Usually, you hear horror stories about movies that took an incredibly long time to make it from development to the big screen.
But that wasn’t the case for “Terminator Genisys” which was rushed into production in a race against the copyright clock. If it didn’t come out this year, then there might not have been thoughts of a new “Terminator” movie.
The “Terminator” franchise has bounced from studio to studio since the original was released in 1984. Director James Cameron originally sold the rights to the film for $US1 to producer Gale Anne Hurd. The stipulation of this agreement was that Cameron would be allowed to direct “The Terminator.”
At the time, Cameron was a young, untested director. His only previous directing credit was “Pirahna Part Two: The Spawning.” If he didn’t sell the rights, then he might not have gotten the chance to bring his own idea to life.
Cameron recently said he regrets his decision to sell the rights.
“I wish I hadn’t sold the rights for one dollar,” Cameron told the Toronto Sun in 2009. “If I had a little time machine and I could only send back something the length of a tweet, it’d be — ‘Don’t sell.’ ”
Orion Pictures and Hemdale Pictures first owned the rights to 1984’s “The Terminator. Since then, the rights have bounced around to TriStar (“Terminator 2: Judgment Day”), and Warner Brothers (“Terminator 3: Rise of the Machines” and “Terminator Salvation”).
Siblings Megan (Annapurna Pictures) and David (Skydance Productions) Ellison picked up the rights for the “Terminator” franchise back in 2013 after an intense bidding war which included Lionsgate and Sony.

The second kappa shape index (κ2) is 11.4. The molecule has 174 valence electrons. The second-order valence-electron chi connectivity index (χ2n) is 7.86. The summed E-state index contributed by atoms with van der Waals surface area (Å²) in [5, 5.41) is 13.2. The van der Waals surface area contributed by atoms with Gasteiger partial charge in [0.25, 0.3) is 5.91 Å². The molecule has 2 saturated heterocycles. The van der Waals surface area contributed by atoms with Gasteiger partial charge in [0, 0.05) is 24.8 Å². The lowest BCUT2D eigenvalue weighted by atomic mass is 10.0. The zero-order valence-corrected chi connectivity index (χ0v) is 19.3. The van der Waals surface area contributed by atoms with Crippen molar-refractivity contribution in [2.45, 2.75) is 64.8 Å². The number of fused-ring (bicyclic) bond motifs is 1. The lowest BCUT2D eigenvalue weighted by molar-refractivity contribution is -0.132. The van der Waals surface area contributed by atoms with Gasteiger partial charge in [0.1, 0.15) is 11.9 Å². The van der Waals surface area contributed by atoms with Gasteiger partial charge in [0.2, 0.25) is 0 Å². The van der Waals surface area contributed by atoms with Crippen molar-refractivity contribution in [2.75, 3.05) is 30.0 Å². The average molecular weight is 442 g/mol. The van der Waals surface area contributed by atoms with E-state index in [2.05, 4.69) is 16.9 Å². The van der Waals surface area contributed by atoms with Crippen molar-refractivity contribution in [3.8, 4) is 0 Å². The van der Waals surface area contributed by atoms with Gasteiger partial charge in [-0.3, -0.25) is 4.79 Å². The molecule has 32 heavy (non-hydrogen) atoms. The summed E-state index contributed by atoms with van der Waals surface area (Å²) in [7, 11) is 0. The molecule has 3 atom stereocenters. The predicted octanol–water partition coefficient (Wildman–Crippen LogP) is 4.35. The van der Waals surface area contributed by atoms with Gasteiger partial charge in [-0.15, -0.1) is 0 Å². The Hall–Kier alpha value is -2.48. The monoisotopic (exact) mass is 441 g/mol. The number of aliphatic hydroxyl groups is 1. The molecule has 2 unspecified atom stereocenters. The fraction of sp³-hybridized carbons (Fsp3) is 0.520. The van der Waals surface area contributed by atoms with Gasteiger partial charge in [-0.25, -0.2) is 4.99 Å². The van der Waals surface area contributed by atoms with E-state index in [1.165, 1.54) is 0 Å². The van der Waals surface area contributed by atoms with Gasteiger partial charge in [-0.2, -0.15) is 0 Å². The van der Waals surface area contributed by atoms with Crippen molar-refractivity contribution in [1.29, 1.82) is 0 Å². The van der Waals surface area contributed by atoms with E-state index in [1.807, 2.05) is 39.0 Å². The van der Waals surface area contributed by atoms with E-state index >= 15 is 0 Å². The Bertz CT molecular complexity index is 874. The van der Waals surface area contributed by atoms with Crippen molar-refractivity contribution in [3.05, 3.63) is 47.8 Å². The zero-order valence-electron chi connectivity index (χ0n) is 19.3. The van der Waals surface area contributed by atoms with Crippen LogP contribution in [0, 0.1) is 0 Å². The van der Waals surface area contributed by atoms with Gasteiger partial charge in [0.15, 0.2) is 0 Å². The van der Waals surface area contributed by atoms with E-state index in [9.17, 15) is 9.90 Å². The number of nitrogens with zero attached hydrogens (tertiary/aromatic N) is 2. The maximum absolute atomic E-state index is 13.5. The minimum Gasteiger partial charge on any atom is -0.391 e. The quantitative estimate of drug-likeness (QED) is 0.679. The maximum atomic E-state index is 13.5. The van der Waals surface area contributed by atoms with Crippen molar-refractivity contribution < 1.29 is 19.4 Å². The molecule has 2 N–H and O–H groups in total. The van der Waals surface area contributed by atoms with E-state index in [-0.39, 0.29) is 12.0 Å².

However, in 2019, Cameron will finally regain ownership of the franchise he created, regardless of whether or not any new films are made between now and then. New changes in copyright law now work in Cameron’s favour.
According to Deadline, changes in the law means that copyright reversion now occurs after 35 years. “The Terminator” was released in 1984. Therefore, 2019 is the year that Cameron would get it back.
This gives the Ellisons only four years to flesh out a trilogy. Normally, sequels aren’t announced until after it has been proven whether or not a film is a hit. In the case of “Terminator Genisys,” this was the plan all along.
While no official sequel has been announced yet, it is clear that there has been a plan for a trilogy from the get-go. When screenwriters Laeta Kalogridis and Patrick Lussier were writing “Genisys,” they always viewed it as the start of a trilogy working alongside Skydance Production’s David Ellison and CCO Dana Goldberg, according to new release “Terminator Genisys: Resetting the Future.”
Gambling on a sequel before even knowing how well the predecessor does is risky, but this has led the crew behind the new “Terminator” trilogy to get more ambitious.
In an interview with /film, David Ellison cited “Lord of the Rings” and Star Wars” as two of his favourite trilogies, and he wants his “Terminator” trilogy to reach that level. So, he is taking a similar approach to it.
“…those two have one thing in common which was they were all written prior to shooting a frame of the first movie. They knew they were going to, so you weren’t having to figure it out as you go along.” Ellison said.
“Terminator Genisys” hits theatres on July 1.
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